Editors: John Barber & Carlos Guzman
Covers by Andrea Di Vito & Lee Ferguson
IDW Publishing
Release Date: July 25, 2012
Cover Price: $3.99

What Snake Eyes #15 has that I love is a whole issue of build up that’s NOT pointless. Quite the opposite, actually. And what it’s building up to… well, let’s just say if you buy one book next month, it better be Snake Eyes #16!!!!!

I hate to say it, but it’s like there’s two different Chuck Dixons in the world. There’s the Chuck Dixon who writes the monthly G.I. Joe title, and then the one who writes Snake Eyes. It’s come to my attention that Snake Eyes is the more action orientated, by far, of the two. I don’t know if Dixon feels that it’s just the nature of the beast or that he’s set out to fill every page with as much action and intrigue as he can in this book. Don’t get me wrong, G.I. Joe is a GREAT comic, but this one is that, plus infinity.

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Comic Review: Dorothy Of Oz Prequel #1
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Empress Eve   |  @   |  
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Dorothy Of Oz Prequel #1Dorothy Of Oz Prequel #1
Written By Denton J. Tipton
Art by Blair Shedd
Colors by Joana Lafuente
Letters by Neil Uyetake
Cover by Eric Shanower
Variant covers: variant CGI character art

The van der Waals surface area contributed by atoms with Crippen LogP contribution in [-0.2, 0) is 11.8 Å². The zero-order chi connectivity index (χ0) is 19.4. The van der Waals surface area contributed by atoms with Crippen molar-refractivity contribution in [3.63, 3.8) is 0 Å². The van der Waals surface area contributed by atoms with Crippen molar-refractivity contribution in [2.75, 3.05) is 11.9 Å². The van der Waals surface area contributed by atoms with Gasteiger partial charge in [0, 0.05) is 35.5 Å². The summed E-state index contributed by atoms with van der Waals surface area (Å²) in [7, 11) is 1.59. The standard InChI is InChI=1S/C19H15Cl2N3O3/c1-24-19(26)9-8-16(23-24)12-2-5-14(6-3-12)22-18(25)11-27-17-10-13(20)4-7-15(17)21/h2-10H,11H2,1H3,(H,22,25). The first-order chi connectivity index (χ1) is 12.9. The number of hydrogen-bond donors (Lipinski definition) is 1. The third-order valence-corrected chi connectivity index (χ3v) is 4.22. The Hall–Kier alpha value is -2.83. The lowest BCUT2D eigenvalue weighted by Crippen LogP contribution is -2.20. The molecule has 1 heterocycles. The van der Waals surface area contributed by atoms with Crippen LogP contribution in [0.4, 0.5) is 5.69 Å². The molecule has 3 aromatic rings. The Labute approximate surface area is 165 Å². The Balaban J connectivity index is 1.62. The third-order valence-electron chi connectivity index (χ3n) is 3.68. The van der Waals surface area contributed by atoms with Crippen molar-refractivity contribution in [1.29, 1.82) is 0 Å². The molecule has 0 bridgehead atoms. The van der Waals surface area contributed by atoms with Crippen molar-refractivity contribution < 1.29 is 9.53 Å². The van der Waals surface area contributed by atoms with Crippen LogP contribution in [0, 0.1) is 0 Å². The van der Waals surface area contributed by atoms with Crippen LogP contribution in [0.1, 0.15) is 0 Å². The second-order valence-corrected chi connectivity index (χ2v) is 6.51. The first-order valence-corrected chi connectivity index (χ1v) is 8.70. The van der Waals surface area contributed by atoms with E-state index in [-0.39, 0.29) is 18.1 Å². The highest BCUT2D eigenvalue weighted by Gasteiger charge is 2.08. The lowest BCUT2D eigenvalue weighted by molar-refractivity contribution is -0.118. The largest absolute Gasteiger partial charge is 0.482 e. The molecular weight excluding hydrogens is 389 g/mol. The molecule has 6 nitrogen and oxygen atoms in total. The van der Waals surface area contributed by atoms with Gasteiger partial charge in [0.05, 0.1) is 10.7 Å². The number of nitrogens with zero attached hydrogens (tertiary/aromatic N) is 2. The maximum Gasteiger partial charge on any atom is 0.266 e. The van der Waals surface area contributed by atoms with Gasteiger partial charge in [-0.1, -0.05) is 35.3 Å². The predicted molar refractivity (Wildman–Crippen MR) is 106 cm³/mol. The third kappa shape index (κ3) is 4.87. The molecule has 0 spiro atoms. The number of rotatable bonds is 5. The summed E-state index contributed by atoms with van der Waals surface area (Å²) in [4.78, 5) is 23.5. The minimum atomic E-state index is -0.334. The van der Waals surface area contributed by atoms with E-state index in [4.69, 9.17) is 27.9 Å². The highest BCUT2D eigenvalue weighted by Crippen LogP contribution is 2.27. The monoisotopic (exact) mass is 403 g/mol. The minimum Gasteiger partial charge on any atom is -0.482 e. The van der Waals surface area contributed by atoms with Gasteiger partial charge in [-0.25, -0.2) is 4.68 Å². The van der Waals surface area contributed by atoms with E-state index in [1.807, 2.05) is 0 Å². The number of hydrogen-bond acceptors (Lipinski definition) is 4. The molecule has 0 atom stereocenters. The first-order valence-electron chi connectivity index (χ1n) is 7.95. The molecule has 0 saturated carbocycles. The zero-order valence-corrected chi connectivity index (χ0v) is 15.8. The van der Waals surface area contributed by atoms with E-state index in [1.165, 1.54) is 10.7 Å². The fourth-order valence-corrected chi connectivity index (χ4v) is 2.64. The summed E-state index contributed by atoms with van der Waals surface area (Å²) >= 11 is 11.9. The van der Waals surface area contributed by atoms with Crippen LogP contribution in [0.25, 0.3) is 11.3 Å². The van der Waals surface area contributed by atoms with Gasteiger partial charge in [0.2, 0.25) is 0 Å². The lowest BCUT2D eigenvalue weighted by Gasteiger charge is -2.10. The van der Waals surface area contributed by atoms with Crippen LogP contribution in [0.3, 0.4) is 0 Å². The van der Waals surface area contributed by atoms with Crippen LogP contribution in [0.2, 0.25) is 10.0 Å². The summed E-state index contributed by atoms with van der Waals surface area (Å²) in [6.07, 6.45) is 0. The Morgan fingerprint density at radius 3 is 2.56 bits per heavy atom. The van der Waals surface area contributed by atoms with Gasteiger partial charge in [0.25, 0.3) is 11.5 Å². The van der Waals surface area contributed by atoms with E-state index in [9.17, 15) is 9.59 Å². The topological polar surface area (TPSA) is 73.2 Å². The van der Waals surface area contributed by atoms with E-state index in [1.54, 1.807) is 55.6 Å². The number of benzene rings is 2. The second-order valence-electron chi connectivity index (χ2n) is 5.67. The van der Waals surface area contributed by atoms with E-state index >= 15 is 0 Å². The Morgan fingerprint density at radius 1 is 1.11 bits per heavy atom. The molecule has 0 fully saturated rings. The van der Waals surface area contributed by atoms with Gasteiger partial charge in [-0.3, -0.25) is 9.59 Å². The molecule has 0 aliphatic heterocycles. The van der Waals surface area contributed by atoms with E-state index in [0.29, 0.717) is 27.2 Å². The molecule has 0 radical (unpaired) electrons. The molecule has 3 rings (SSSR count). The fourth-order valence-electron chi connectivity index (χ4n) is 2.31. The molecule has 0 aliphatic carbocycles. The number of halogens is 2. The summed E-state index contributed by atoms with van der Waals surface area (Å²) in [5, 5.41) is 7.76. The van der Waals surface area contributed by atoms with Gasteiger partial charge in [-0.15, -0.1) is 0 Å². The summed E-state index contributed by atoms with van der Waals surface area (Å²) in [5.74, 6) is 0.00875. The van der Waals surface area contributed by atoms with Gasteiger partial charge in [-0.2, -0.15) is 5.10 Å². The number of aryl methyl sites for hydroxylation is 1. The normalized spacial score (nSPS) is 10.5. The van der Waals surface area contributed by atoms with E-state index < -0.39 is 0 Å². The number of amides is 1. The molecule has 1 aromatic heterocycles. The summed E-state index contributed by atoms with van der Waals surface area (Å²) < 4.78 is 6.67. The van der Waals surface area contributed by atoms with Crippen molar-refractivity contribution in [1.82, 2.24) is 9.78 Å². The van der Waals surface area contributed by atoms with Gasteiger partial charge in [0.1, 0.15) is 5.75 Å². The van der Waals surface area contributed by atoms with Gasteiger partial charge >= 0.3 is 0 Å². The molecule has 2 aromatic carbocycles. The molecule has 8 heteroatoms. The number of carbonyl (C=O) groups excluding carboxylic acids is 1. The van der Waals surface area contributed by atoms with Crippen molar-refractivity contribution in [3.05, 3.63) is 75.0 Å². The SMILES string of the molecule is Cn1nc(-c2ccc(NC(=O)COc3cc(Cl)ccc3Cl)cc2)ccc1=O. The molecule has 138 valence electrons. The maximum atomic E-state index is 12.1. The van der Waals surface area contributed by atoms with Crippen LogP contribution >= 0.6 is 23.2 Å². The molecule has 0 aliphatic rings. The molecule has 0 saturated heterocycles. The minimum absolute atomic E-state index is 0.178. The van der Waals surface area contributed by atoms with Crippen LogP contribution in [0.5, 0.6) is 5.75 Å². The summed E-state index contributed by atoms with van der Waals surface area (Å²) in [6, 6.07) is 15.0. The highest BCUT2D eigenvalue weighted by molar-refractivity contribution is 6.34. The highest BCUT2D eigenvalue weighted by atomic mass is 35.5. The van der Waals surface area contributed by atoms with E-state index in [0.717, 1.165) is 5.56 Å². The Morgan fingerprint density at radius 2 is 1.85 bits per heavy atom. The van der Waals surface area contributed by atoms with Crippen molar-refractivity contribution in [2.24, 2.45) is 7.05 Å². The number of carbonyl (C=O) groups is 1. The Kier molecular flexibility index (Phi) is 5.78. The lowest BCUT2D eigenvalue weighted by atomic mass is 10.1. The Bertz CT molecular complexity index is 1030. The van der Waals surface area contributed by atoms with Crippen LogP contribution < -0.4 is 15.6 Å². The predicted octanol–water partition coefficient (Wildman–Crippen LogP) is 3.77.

IDW Publishing
Release Date: March 28, 2012
Cover price: $3.99

Upon receiving my copy of Dorothy Of Oz Prequel #1, aside from obviously having a connection to The Wizard Of Oz, I was thinking of how this title sounded really familiar. Then I remembered that we covered the panel at last summer’s San Diego Comic-Con for the upcoming animated film Dorothy Of Oz, which has a great voice cast with actors like Patrick Stewart, Dan Aykroyd, Martin Short, and Kelsey Grammer. The animated film is based on the book of the same name by writer Roger S. Baum, who’s the great-grandson of original Oz creator L. Frank Baum.

In the animated film, everyone’s favorite gal from Kansas, the young Dorothy, returns home to her tornado-ravaged town after her magical journey to Oz and then finds a way to make it back to Oz. Dorothy Of Oz Prequel, which is the first installment in a four-issue miniseries from IDW Publishing, is a prelude to the events of the film and tells the tale of what happened in Oz after Dorothy left, which makes it necessary for her to return.

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Comic Review: Transformers #31
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PS Hayes   |  @   |  
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Transformers 31Transformers #31
Story by Mike Costa
Art by Casey Coller
Colors by Joana LaFuente
Letters by Neil Uyetake
Covers by Rik Alvarez, Casey Coller, and Trevor Hutchison
IDW Publishing
Release Date: December 7th, 2011
Cover Price: $3.99

Transformers #31 was a very different change of pace issue. A nice retrospective on the Transformers legacy and at the same time, a nice story in its own right.

Mike Costa crafts a sentimental tale of reflection set millions of years in the future. Long gone are most of the Transformers that we know and love, except for a couple, and they spend the issue reminiscing about the days and battles gone by. This issue is a heartwarming, feel good tale of the history of the Autobots and Decepticons and their greatest battles.